Today, we’ll introduce the concept of the P/E ratio for those who are learning about investing. To keep it practical, we’ll show how BJ’s Wholesale Club Holdings, Inc.’s (NYSE:BJ) P/E ratio could help you assess the value on offer. BJ’s Wholesale Club Holdings has a P/E ratio of 25.97, based on the last twelve months. That is equivalent to an earnings yield of about 3.9%.
How Do You Calculate A P/E Ratio?
The formula for price to earnings is:
Price to Earnings Ratio = Share Price ÷ Earnings per Share (EPS)
Or for BJ’s Wholesale Club Holdings:
P/E of 25.97 = $28.31 ÷ $1.09 (Based on the year to February 2019.)
Is A High Price-to-Earnings Ratio Good?
A higher P/E ratio implies that investors pay a higher price for the earning power of the business. All else being equal, it’s better to pay a low price — but as Warren Buffett said, ‘It’s far better to buy a wonderful company at a fair price than a fair company at a wonderful price.’
How Growth Rates Impact P/E Ratios
Probably the most important factor in determining what P/E a company trades on is the earnings growth. Earnings growth means that in the future the ‘E’ will be higher. And in that case, the P/E ratio itself will drop rather quickly. A lower P/E should indicate the stock is cheap relative to others — and that may attract buyers.
BJ’s Wholesale Club Holdings’s earnings made like a rocket, taking off 85% last year. The cherry on top is that the five year growth rate was an impressive 31% per year. So I’d be surprised if the P/E ratio was not above average.
Does BJ’s Wholesale Club Holdings Have A Relatively High Or Low P/E For Its Industry?
We can get an indication of market expectations by looking at the P/E ratio. You can see in the image below that the average P/E (21) for companies in the consumer retailing industry is lower than BJ’s Wholesale Club Holdings’s P/E.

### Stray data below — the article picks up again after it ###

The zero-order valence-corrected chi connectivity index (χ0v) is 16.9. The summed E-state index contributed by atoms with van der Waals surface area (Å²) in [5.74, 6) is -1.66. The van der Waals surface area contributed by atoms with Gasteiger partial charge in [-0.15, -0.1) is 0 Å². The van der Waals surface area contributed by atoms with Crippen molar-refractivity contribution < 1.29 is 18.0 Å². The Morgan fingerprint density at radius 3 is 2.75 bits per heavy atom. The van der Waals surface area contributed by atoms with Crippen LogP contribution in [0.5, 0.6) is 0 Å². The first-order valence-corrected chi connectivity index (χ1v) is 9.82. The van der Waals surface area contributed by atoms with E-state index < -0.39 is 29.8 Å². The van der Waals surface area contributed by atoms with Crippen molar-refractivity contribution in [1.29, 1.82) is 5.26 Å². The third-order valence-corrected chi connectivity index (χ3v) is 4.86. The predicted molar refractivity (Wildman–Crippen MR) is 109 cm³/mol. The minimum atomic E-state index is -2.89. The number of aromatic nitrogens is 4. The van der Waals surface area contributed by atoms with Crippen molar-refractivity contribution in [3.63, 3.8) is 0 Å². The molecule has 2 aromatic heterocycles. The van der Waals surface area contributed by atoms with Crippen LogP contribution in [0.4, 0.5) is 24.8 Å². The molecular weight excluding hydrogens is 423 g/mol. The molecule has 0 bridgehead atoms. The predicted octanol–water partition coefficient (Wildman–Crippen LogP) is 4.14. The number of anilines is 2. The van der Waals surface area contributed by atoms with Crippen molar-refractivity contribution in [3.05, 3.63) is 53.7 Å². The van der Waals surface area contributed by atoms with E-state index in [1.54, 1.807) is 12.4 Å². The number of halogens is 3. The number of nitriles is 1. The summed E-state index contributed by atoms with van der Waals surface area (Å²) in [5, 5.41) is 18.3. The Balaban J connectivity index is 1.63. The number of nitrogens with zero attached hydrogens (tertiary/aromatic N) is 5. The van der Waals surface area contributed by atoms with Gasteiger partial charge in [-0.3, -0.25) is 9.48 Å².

BJ’s Wholesale Club Holdings’s P/E tells us that market participants think the company will perform better than its industry peers, going forward. Shareholders are clearly optimistic, but the future is always uncertain. So investors should delve deeper. I like to check if company insiders have been buying or selling.
A Limitation: P/E Ratios Ignore Debt and Cash In The Bank
The ‘Price’ in P/E reflects the market capitalization of the company. In other words, it does not consider any debt or cash that the company may have on the balance sheet. Hypothetically, a company could reduce its future P/E ratio by spending its cash (or taking on debt) to achieve higher earnings.
While growth expenditure doesn’t always pay off, the point is that it is a good option to have; but one that the P/E ratio ignores.
BJ’s Wholesale Club Holdings’s Balance Sheet
BJ’s Wholesale Club Holdings’s net debt equates to 47% of its market capitalization. While it’s worth keeping this in mind, it isn’t a worry.
The Verdict On BJ’s Wholesale Club Holdings’s P/E Ratio
BJ’s Wholesale Club Holdings has a P/E of 26. That’s higher than the average in the US market, which is 18.1. Its debt levels do not imperil its balance sheet and its EPS growth is very healthy indeed. So to be frank we are not surprised it has a high P/E ratio.
Investors have an opportunity when market expectations about a stock are wrong. People often underestimate remarkable growth — so investors can make money when fast growth is not fully appreciated. So this free visualization of the analyst consensus on future earnings could help you make the right decision about whether to buy, sell, or hold.
Of course, you might find a fantastic investment by looking at a few good candidates. So take a peek at this free list of companies with modest (or no) debt, trading on a P/E below 20.
We aim to bring you long-term focused research analysis driven by fundamental data. Note that our analysis may not factor in the latest price-sensitive company announcements or qualitative material.
If you spot an error that warrants correction, please contact the editor at firstname.lastname@example.org. This article by Simply Wall St is general in nature. It does not constitute a recommendation to buy or sell any stock, and does not take account of your objectives, or your financial situation. Simply Wall St has no position in the stocks mentioned. Thank you for reading.